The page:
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Spitzer Cracks Open Light From Distant Worlds

Feb. 21, 2007
NASA astronomers have, for the first time ever, split apart the light from exoplanets, which are planets beyond our solar system, to hunt for molecules in the planets' atmospheres. This milestone was achieved by three separate teams of scientists who made similar discoveries, all of them using data from NASA's Spitzer Space Telescope. More information on Spitzer is at www.nasa.gov/spitzer and www.spitzer.caltech.edu .

CUT 1 – DR. MARK SWAIN, A RESEARCH SCIENTIST AT NASA'S JET PROPULSION LABORATORY IN PASADENA, CALIF., LED ONE OF THREE TEAMS THAT MADE THE DISCOVERY. HE EXPLAINS WHY THE FINDINGS ARE SO SIGNIFICANT.
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Length: 12 seconds
OUT: "THE NEAR FUTURE"

Transcript: "Oh, we're studying weather on another world, and this is a stepping stone to eventually studying signs of life on worlds where life could exist, the habitable worlds which we're hoping to discover in the near future.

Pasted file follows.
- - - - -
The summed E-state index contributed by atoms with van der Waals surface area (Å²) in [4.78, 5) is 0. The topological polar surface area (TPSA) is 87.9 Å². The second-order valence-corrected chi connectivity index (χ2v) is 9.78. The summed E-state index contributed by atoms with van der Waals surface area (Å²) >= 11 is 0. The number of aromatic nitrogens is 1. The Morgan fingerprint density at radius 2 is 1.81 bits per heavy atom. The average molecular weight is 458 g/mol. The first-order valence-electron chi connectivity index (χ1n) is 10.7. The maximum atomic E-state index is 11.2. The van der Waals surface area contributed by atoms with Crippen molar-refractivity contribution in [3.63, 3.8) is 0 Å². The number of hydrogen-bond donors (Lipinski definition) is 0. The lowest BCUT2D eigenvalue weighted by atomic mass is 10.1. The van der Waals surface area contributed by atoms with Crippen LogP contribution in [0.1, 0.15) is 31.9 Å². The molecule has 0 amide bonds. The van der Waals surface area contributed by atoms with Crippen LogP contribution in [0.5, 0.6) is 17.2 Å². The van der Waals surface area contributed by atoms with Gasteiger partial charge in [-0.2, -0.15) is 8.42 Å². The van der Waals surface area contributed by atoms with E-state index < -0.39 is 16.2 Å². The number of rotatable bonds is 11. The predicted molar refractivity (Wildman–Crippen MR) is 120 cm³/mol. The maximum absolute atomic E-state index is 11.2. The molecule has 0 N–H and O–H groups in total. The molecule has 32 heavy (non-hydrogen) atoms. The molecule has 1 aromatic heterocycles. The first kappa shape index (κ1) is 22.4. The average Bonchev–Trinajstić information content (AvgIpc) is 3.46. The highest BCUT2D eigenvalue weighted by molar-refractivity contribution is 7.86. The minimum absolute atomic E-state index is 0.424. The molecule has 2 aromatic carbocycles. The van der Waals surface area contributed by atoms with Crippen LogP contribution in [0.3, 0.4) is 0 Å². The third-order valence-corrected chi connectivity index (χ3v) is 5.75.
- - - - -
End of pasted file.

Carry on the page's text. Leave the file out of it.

2 - DR. CARL GRILLMAIR (GRILL-myer), RESEARCH ASTRONOMER WITH THE SPITZER SCIENCE CENTER AT CALTECH IN PASADENA, LED ONE OF THREE TEAMS THAT MADE THE DISCOVERY. HE SAYS THEY WERE SURPRISED THAT NO WATER WAS DETECTED IN THE ATMOSPHERES OF THE PLANETS STUDIED, ALTHOUGH CLOUDS COULD BE BLOCKING WATER FROM VIEW.
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Length: 31 seconds
OUT: "EXPECTED FROM WATER"
Transcript: " It was believed to be fairly straightforward that these planets would have a lot of water in them, for one thing, very hot water. These planets, these hot Jupiters very, very close in to their parent stars, are 2,000 degrees Fahrenheit or so, so it's not a pleasant place to live. And what we found instead and what the other group found for this completely different planet around another star, is that the spectrum is essentially flat. It really doesn’t show any of the features we would have expected from water.

3 - DR JEREMY RICHARDSON OF NASA'S GODDARD SPACE FLIGHT CENTER IN GREENBELT, MARYLAND, LED ONE OF THREE TEAMS THAT MADE THE DISCOVERY. HE SAYS HIS TEAM FOUND EVIDENCE OF SILICATES AROUND AN EXOPLANET.
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Length: 9 seconds
OUT: "DUST GRAINS"
Transcript: "W hat that means is that there's likely a cloud that's pretty high in the atmosphere that could be made of these silicate grains, basically dust grains."


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